Online dating is becoming increasingly popular and more and more people are logging on in the hope of finding The One. But with such a lot of fish in the sea, how can you make your profile stand out from the crowd? We’ve asked David Miller from disability dating site DisabilityMatch.co.uk to explain how to write the ultimate online dating profile.
Writing a dating profile is a task that many singletons face when they venture into the world of online dating. Yet it often surprises me that people give more time and attention to writing an eBay listing for a used bicycle than to writing a description that could literally change their life. Presenting yourself in the right way and conveying who you are amongst all the noise of the singles market can be a tricky task. But fear not as I talk you through how to showcase yourself so you have the best start to your online dating journey.
Disability dating sites vs general dating sites
Recent case studies on Tinder, where attractive disabled women put up profiles that avoided mentioning their wheelchair or the fact that they have cerebral palsy, have shown that hiding a disability often results in rejection. It’s sad, but hardly surprising – the dating world can be quite unforgiving for most of us, able-bodied and disabled people alike.
Naturally, the best way to avoid many of these issues is to either be honest and upfront about your disability in the first place on a mainstream site, or to place a profile on a specialised disabled dating site. The benefit of specific sites is that users expect to meet singles who are living with various challenges, so marketing yourself on a niche disabled dating site makes it much more about you than your disability.
Disability dating sites: top profile writing tips
Choose a good online dating username
Many sites will randomly assign you a user name, such as ‘Jill_29’ or ‘Max_47’, and many daters are lazy and give themselves bland names – ‘Jenny_plymouth’ or ‘loveseeker’. Stand out from the crowd with a username like ‘Wheelchair Wombat’ or ‘Fearless Tea Drinker.’ It’ll get you noticed and give people a glimpse into what kind of person you are.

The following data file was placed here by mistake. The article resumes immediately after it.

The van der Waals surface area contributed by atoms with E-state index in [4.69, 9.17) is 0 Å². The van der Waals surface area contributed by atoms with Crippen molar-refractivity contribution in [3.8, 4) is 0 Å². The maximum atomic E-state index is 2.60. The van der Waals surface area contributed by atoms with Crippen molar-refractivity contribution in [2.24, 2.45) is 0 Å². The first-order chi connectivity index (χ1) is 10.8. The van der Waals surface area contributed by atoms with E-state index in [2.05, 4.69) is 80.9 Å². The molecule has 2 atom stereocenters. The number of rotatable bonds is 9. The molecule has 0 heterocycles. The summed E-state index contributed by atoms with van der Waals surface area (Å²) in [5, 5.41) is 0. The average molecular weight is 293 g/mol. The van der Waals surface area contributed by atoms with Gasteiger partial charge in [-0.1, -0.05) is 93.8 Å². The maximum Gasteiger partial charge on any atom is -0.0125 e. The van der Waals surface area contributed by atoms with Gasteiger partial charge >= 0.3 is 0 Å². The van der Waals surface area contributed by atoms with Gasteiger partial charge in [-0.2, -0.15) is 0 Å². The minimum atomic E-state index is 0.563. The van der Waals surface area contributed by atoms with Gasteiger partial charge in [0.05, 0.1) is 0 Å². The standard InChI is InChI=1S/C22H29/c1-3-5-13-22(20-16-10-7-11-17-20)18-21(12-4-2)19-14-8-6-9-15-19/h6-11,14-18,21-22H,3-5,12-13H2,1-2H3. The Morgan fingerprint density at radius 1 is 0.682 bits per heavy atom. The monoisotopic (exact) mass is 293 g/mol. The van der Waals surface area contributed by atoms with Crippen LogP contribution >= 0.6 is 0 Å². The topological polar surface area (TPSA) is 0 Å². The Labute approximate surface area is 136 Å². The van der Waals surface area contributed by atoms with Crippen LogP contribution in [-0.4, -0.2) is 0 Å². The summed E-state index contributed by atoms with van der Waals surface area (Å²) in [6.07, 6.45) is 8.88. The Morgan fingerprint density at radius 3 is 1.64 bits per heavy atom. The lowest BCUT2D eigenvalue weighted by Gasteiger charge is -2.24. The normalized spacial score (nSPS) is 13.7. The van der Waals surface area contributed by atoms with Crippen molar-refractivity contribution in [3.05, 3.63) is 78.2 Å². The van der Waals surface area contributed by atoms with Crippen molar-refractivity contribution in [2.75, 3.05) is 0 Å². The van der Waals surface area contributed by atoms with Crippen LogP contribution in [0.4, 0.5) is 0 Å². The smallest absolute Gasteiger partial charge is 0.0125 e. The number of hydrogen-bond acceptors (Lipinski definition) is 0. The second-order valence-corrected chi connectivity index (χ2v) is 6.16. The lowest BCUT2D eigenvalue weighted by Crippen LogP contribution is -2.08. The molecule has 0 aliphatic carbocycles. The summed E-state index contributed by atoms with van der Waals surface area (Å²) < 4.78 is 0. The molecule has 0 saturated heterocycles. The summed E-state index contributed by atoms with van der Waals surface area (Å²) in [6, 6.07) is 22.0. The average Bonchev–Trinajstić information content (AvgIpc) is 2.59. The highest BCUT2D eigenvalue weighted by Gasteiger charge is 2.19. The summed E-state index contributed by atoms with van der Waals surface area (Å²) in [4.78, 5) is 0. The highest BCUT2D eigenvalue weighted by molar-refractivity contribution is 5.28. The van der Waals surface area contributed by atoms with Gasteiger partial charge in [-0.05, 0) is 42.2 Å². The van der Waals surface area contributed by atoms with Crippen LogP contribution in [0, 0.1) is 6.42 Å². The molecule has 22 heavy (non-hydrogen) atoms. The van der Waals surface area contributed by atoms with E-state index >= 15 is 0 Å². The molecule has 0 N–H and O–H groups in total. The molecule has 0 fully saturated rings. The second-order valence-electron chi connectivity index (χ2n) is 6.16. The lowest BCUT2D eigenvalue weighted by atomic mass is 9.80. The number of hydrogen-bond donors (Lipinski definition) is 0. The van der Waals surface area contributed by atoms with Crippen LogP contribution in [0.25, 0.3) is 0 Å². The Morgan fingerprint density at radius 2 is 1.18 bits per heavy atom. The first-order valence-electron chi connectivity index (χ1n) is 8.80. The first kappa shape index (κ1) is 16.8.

If you decide to use your own name then avoid adding numbers that relate to your birthday as that can leave you open to hackers. Whatever you do, it’s worth browsing the site first to see what interesting usernames appeal to you and select something similar.
Bring out your best qualities
Be really honest and open about your qualities. These are not necessarily physical attributes. Are you a loyal person? Are you generous? Do you make people around you laugh? If you are not sure then ask a group of your closest friends and family. What do they believe are your best points?
Try to come up with at least five adjectives and points that best describe you. If you get stumped, just remember the nicest things you’ve done for your exes or family members and refer to those.
Put your qualities into a concrete everyday context. Don’t just say you are loyal and supportive, say that you will take a real interest in a partner’s life and make them cups of coffee whilst they are busy studying, or massage their neck after a difficult day at the office. Or rather than say you are amusing company, say that you will sing them silly songs or do a Boris Johnson impersonation to cheer them up when they feel low.
It’s worth letting them know that you will be someone they can count upon during difficult health issues, someone they can turn to and talk to.
Talk about your specific disability requirements